Lawsuit claims Sega rigged arcade games ‘Key Master’

A class-action lawsuit has alleged that entertainment behemoth Sega “rigged” one of its arcade games, Key Master, so that it can only be won after a certain number of players have lost.

The lawsuit, which was filed Monday in California, said the game was “systematically marketed and sold … with images and advertising which indicate the machines are games of pure skill when, in reality, the machines are rigged and are designed to prevent even highly-skilled users from being able to win until a set number of unsuccessful plays have been completed.”

The plaintiff, Marcelo Muto, is suing the company for $5 million.

“Plaintiff and other consumers would not have otherwise paid money to play the Key Master Machine, or paid for others to play, or would not have paid as much, had they known that the machines were not purely based on skill, and instead were programmed to allow the operator of the machine to undermine the player’s skills by preventing the key from entering the lock,” the suit continues.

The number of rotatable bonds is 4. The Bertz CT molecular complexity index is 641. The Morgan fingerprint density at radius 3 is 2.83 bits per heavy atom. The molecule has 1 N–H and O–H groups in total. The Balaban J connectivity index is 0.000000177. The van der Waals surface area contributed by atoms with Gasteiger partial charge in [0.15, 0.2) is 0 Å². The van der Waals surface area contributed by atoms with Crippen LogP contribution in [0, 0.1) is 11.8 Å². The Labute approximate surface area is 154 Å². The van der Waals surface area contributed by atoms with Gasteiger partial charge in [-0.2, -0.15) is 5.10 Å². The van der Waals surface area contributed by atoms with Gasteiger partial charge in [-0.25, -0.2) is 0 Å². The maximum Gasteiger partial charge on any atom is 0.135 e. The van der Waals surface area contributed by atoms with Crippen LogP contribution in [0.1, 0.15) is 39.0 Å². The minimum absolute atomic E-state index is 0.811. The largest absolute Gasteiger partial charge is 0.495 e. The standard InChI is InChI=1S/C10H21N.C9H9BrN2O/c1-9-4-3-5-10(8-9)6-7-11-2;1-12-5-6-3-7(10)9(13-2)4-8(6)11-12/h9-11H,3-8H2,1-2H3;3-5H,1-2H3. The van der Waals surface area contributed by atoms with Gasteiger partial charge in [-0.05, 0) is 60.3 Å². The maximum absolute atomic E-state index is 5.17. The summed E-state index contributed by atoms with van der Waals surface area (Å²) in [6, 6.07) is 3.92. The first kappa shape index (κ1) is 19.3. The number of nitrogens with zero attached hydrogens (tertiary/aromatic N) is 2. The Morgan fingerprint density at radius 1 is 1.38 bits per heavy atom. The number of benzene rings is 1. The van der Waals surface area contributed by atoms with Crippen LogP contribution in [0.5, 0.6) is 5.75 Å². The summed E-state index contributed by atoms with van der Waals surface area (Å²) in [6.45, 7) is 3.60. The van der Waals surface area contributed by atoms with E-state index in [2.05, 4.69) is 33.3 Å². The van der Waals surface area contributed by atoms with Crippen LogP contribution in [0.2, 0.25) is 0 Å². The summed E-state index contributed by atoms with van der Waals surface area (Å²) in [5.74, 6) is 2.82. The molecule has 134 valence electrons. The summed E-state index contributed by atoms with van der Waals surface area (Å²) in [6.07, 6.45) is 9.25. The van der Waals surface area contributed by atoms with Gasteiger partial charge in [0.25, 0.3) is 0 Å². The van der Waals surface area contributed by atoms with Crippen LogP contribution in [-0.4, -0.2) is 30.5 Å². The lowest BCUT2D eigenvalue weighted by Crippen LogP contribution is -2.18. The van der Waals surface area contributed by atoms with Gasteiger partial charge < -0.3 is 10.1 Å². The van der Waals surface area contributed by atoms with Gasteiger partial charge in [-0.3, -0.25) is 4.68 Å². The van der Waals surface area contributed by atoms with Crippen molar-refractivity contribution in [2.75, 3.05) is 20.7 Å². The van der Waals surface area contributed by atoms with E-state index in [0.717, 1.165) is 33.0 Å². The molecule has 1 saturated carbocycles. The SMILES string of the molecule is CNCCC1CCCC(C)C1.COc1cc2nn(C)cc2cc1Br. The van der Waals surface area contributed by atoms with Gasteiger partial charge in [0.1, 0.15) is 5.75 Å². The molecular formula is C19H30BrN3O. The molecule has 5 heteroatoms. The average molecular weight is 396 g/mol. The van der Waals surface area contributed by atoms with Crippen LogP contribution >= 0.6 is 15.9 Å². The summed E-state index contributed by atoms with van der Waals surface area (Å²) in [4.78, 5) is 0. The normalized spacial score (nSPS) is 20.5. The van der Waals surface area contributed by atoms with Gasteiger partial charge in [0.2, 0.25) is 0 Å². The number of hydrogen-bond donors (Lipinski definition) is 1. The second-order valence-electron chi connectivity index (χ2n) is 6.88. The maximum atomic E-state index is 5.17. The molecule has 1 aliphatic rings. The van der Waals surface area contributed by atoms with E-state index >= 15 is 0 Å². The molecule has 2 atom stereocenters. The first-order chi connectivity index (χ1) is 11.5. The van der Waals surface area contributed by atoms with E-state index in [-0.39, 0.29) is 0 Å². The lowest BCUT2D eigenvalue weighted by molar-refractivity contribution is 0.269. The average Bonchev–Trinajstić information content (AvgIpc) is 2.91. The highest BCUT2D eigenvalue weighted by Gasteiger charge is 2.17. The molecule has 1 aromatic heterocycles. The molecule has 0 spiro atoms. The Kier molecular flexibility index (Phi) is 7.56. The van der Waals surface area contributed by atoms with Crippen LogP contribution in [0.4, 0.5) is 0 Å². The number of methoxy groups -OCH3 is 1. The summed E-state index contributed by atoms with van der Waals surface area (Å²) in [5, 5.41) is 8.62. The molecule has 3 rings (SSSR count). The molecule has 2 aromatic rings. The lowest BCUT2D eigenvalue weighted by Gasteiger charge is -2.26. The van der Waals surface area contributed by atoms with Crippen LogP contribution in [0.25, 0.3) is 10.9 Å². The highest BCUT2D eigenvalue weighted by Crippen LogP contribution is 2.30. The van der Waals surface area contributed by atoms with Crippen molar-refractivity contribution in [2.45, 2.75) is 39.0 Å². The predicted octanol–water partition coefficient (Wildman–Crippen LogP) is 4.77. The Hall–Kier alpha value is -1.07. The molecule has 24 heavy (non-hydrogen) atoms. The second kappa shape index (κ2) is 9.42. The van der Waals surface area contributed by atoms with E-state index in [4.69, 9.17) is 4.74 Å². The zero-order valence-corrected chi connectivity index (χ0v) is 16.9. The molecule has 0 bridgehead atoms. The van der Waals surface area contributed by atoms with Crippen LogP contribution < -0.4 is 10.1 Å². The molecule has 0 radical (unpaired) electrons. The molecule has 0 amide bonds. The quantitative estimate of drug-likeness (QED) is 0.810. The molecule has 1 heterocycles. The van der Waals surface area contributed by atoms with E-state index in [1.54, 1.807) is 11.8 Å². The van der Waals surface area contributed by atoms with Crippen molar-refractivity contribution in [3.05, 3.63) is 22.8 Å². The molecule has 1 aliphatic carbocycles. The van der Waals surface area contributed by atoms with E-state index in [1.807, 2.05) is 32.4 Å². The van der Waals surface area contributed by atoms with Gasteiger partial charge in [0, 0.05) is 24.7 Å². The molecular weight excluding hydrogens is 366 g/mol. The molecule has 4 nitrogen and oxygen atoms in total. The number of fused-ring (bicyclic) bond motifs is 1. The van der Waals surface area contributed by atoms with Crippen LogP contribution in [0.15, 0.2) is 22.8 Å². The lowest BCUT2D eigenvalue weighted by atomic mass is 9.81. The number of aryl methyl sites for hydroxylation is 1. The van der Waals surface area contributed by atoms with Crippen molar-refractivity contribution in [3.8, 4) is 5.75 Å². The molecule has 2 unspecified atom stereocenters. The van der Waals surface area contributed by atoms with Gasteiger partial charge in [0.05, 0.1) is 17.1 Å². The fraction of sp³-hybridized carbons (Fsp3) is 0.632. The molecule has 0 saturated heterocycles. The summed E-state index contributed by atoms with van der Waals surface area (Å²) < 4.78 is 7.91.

Sega's Key Master arcade game
The plaintiff is suing Sega for $5 million over the Key Master arcade game.
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In the game, which is found in arcades and malls across the US, players use a joystick and button system to maneuver a key into a specific hole. Winners are rewarded with prizes, such as earbuds and video games.

If a player were to get the key into the correct position to win — but it’s not at the pre-determined time, the machine will overshoot, causing a loss, the suit alleges.

Each machine, the lawsuit says, can be programmed to only allow a win after a certain number of losses, but the machines are set to allow one win after 700 losses by default.

Sega's Key Master game, displaying its prizes inside.
Sega’s Key Master game, displaying its prizes inside.
Arcade Matt Youtube

The machine has hit legal snags in the past, this week’s lawsuit noted. In 2019, Arizona Attorney General Mark Brnovich found that the Key Master machines were gamified and settled with a company that had distributed them in Arizona for $1 million.

“Under Arizona law, outside of casinos, it is illegal for gaming machines to have settings that permit an operator to alter the odds of participants winning the game,” Brnovich said at the time. 

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